Statistical Learning Theory for Modern Machine Learning

John Shawe-Taylor
University College London
August 11, 2020
Probably Approximately Correct (PAC) learning has attempted to analyse the generalisation of learning systems within the statistical learning framework. It has been referred to as a ‘worst case’ analysis, but the tools have been extended to analyse cases where benign distributions mean we can still generalise even if worst case bounds suggest we cannot. The talk will cover the PAC-Bayes approach to analysing generalisation that is inspired by Bayesian inference, but leads to a different role for the prior and posterior distributions.

A Blueprint of Standardized and Composable Machine Learning

Eric Xing
Carnegie Mellon University
August 6, 2020
In handling wide range of experiences ranging from data instances, knowledge, constraints, to rewards, adversaries, and lifelong interplay in an ever-growing spectrum of tasks, contemporary ML/AI research has resulted in thousands of models, learning paradigms, optimization algorithms, not mentioning countless approximation heuristics, tuning tricks, and black-box oracles, plus combinations of all above.

Nonlinear Independent Component Analysis

Aapo Hyvärinen
University of Helsinki
August 4, 2020
Unsupervised learning, in particular learning general nonlinear representations, is one of the deepest problems in machine learning. Estimating latent quantities in a generative model provides a principled framework, and has been successfully used in the linear case, e.g. with independent component analysis (ICA) and sparse coding. However, extending ICA to the nonlinear case has proven to be extremely difficult: A straight-forward extension is unidentifiable, i.e. it is not possible to recover those latent components that actually generated the data.

Efficient Robot Skill Learning via Grounded Simulation Learning, Imitation Learning from Observation, and Off-Policy Reinforcement Learning

Peter Stone
University of Texas at Austin
July 30, 2020
For autonomous robots to operate in the open, dynamically changing world, they will need to be able to learn a robust set of skills from relatively little experience. This talk begins by introducing Grounded Simulation Learning as a way to bridge the so-called reality gap between simulators and the real world in order to enable transfer learning from simulation to a real robot.

Generalized Energy-Based Models

Arthur Gretton
University College London
July 28, 2020
I will introduce Generalized Energy Based Models (GEBM) for generative modelling. These models combine two trained components: a base distribution (generally an implicit model), which can learn the support of data with low intrinsic dimension in a high dimensional space; and an energy function, to refine the probability mass on the learned support. Both the energy function and base jointly constitute the final model, unlike GANs, which retain only the base distribution (the "generator").

Pontryagin - Thom for orbifold bordism

John Pardon
Princeton University
July 24, 2020
The classical Pontryagin–Thom isomorphism equates manifold bordism groups with corresponding stable homotopy groups. This construction moreover generalizes to the equivariant context. I will discuss work which establishes a Pontryagin--Thom isomorphism for orbispaces (an orbispace is a "space" which is locally modelled on Y/G for Y a space and G a finite group; examples of orbispaces include orbifolds and moduli spaces of pseudo-holomorphic curves). This involves defining a category of orbispectra and an involution of this category extending Spanier--Whitehead duality.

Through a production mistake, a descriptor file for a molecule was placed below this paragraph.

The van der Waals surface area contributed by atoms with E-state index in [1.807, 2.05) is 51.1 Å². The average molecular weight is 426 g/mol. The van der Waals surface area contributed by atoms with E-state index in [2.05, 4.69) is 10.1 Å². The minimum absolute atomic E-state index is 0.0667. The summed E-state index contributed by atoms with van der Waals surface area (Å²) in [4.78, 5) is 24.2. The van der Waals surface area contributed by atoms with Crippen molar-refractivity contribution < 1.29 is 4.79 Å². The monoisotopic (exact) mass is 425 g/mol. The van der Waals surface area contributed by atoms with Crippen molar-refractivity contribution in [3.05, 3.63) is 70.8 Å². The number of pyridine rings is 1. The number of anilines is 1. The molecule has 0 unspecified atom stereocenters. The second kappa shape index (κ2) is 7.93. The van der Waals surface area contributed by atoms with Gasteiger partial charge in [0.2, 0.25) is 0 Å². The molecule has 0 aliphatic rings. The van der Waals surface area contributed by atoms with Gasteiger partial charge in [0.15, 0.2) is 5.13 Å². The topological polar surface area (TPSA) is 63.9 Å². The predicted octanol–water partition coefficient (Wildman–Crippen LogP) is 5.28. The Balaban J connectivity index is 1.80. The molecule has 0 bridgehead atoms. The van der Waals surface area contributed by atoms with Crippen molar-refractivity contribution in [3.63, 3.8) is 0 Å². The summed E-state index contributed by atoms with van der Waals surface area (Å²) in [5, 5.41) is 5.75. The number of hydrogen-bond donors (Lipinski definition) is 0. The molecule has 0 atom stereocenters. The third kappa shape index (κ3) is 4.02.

Many Body Scars as a Group Invariant Sector of Hilbert Space

Kiryl Pakrouski
Princeton University
July 24, 2020
We present a class of Hamiltonians H for which a sector of the Hilbert space invariant under a Lie group G, which is not a symmetry of H, possesses the essential properties of many-body scar states. These include the absence of thermalization and the non-decaying “revivals” of special initial states in time evolution. Some of the scar states found in earlier work may be viewed as special cases of our construction.

Priors for Semantic Variables

Yoshua Bengio
Université de Montréal
July 23, 2020
Some of the aspects of the world around us are captured in natural language and refer to semantic high-level variables, which often have a causal role (referring to agents, objects, and actions or intentions). These high-level variables also seem to satisfy very peculiar characteristics which low-level data (like images or sounds) do not share, and it would be good to clarify these characteristics in the form of priors which can guide the design of machine learning systems benefitting from these assumptions.

Graph Nets: The Next Generation

Max Welling
university of Amsterdam
July 21, 2020
In this talk I will introduce our next generation of graph neural networks. GNNs have the property that they are invariant to permutations of the nodes in the graph and to rotations of the graph as a whole. We claim this is unnecessarily restrictive and in this talk we will explore extensions of these GNNs to more flexible equivariant constructions. In particular, Natural Graph Networks for general graphs are globally equivariant under permutations of the nodes but can still be executed through local message passing protocols.